Cookbooks. Does anyone use them in this day and age? When the internet has multiple versions of what you are hoping to make with just a few keystrokes, do cookbooks still serve a purpose?
Mine do. They are as precious to me as scrapbooks.
There’s the 1980 St. John’s Lutheran Church Centennial Cookbook, the source of most of my culinary education. Of course all recipes had titles, but the valuable information came from the name of the person who submitted the recipe. If you were ever at a church function you might hear someone asking “who made this?”. The member of honor was identified and their name was followed by “It’s in the cookbook.”
There’s the red 3-ring binder style Betty Crocker’s Cookbook that my Grandma Opal gave me for Christmas in 1985. I know this because that sweet woman took the time to write a message in it and date it. This is my baseline cookbook. When I want the straight-talk, no-nonsense, first-round recipe for something, this is where I go.
There are a lot more and they all carry memories with them. I bought one that is all corn recipes when I briefly toured the Corn Palace in South Dakota. Another one of all apple recipes was a souvenir of when my husband and I travelled through the apple orchards of North Carolina. Chocolate, eggs, Italian, Cuban, and Christmas focussed books stand side-by-side in my library.
Do you know how to identify the most beloved and useful cookbooks? They are the ones with visible sticky-tabs, pages falling out, loose recipes from magazine pages stuck inside, and the inevitable splatter of ingredients on pages. In this picture are 5 spiral-bound “A Taste of the Country” cookbooks that were a Christmas gift to me from my mother-in-law many years ago. It was a gesture that overwhelmed me as I would have been thrilled with just one of them. She had these cookbooks and I would sit and copy recipe after recipe when we would visit. If I would ask her for the recipe of something she had made for us, she would almost always say “It’s from those cookbooks!” I’m not sure you can see it in the picture but there are sticky-tabs, askterisks by favorite recipes in the index and one of the books has lost its binding coil completely. Yes, there are a few splatters on the pages. Despite my neat-freak nature, it happens.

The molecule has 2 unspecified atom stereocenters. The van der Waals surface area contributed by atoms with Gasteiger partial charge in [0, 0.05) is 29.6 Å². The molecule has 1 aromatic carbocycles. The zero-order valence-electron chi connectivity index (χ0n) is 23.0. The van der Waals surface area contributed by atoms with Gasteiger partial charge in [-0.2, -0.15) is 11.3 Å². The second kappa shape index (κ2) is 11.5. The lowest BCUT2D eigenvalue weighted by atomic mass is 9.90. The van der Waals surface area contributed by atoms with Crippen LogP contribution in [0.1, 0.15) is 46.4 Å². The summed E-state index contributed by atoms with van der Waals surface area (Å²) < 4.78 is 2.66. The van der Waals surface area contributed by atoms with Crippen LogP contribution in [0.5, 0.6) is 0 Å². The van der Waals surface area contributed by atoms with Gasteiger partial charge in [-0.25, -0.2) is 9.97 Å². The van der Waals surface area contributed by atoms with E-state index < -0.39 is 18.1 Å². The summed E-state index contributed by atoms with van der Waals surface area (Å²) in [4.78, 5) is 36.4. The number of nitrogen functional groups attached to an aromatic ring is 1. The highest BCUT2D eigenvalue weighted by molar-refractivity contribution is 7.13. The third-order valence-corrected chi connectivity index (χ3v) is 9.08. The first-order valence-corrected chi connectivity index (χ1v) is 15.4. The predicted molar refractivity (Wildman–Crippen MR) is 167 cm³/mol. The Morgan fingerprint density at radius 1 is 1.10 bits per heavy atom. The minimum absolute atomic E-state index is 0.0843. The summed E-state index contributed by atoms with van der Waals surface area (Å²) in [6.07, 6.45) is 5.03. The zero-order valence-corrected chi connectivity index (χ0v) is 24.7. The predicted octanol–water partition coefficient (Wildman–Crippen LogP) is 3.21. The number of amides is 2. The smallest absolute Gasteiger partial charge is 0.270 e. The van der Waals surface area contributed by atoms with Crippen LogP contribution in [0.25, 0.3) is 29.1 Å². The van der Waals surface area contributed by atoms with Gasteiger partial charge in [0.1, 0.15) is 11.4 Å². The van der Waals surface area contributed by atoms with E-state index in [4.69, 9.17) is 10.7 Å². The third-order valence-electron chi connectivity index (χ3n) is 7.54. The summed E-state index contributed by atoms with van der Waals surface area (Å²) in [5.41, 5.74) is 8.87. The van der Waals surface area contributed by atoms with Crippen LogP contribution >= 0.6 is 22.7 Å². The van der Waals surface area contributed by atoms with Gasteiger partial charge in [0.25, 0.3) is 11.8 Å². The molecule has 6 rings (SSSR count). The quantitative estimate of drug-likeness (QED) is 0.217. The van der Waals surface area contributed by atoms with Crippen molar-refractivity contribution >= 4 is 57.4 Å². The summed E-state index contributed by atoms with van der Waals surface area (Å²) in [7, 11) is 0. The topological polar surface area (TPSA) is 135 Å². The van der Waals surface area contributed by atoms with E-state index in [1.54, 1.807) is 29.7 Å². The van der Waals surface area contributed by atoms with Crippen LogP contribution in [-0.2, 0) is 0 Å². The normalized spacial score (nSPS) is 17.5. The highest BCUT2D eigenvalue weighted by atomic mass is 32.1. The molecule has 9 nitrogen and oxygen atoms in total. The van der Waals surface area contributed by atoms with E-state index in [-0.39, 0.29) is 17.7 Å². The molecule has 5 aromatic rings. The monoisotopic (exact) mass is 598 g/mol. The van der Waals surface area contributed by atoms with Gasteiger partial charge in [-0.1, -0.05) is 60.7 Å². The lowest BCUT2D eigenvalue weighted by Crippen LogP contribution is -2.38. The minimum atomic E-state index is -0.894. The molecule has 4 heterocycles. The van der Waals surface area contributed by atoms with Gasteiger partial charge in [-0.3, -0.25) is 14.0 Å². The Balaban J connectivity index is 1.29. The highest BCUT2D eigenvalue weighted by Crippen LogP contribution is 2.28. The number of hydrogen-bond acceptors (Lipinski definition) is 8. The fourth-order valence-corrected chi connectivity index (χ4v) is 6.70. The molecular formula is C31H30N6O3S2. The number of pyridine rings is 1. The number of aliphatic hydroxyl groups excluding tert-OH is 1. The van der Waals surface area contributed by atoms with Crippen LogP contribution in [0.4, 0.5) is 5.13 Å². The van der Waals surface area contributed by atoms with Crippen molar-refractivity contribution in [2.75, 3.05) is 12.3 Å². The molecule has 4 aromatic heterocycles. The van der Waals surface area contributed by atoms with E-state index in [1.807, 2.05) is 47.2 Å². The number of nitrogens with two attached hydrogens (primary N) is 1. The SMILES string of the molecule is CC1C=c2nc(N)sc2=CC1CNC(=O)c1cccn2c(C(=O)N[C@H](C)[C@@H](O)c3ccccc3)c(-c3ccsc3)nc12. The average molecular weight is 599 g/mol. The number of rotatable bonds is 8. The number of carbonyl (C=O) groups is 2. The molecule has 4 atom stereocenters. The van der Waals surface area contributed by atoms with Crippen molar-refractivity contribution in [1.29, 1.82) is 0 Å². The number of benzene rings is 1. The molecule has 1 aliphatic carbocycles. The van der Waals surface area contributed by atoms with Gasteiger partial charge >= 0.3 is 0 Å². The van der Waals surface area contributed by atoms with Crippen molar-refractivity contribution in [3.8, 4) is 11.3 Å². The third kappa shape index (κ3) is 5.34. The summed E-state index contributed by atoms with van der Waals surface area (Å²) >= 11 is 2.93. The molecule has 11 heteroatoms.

If you were to look very closely at the open page in the picture, you would see that there is an asterisk next to “Hot Italian Roast Beef Sandwiches”. I have made this so many times over the years, including once for an anniversary celebration for my mother-in-law and father-in-law. The leftovers are awesome, especially if you turn them into an Italian beef soup. It can be made in the oven as directed, simmered on the stovetop or in a slow cooker. The first two methods really improve the flavor and texture of the meat but the slow cooker provides all of its conveniences and a very tasty result.
Italian Roast Beef
1 tablespoon olive oil
1 tablespoon butter
2 garlic cloves, minced
3-5 pound sirloin tip or boneless chuck beef roast
2 teaspoons salt (preferably Kosher or coarse grain salt)
1 teaspoon black pepper (preferably coarse grain)
1 bay leaf
28-30 ounces petite diced tomatoes
1/3 cup water
1 tablespoon dried thyme or several sprigs of fresh thyme
1-3 teaspoons crushed red pepper
Semi-hard rolls, ciabatta rolls, hoagies, sourdough bread, or focaccia bread
Preheat oven to 350°. In a dutch oven, melt butter with olive oil over medium heat. Sprinkle all sides of roast with salt and pepper. Place roast in the dutch oven and brown on all sides. Add all other ingredients except rolls/bread.
Cover and braise in the oven for 3-4 hours. Remove from oven and transfer meat from broth and allow to rest 10-15 minutes. If using fresh thyme sprigs, remove stems from broth and discard (the leaves should have fallen off the stem during the cooking process). Trim off any fat and thinly slice or shred. When ready to serve, gently reheat meat in broth and serve on rolls.
To make a panini-style sandwich, cut ciabatta or focaccia bread in half lengthwise, add a layer of beef, a layer of cheese (provolone and/or mozzarella are good choices), and maybe some pepperoncini peppers, and press in a panini-maker. Serve with a side of the tomato broth.
Stovetop Directions: Instead of braising in the oven, just cover and continue cooking the roast on the stovetop after browning, reducing the temperature to keep a gently simmer for 3-4 hours. Check the amount of liquid surrounding the roast every 30 minutes or so and add water, if needed, to keep moisture surrounding the meat.
Slow Cooker Directions: If you can, take the time to brown the roast as directed above before transferring to a slow cooker and adding remaining ingredients. The browning process add so much flavor and seals in the juices of the meat. If you are in a hurry, just put all the ingredients in the slow cooker, set to the lowest setting and allow to cook for 8 hours, or until meat falls apart easily.
This recipe was submitted to the “A Taste of the Country” cookbook collection by a woman named Betty Claycomb of Pennsylvania. I try to give credit when possible to the “owners” of recipes. So here’s to you, Betty, and my family thanks you for sharing your recipes.
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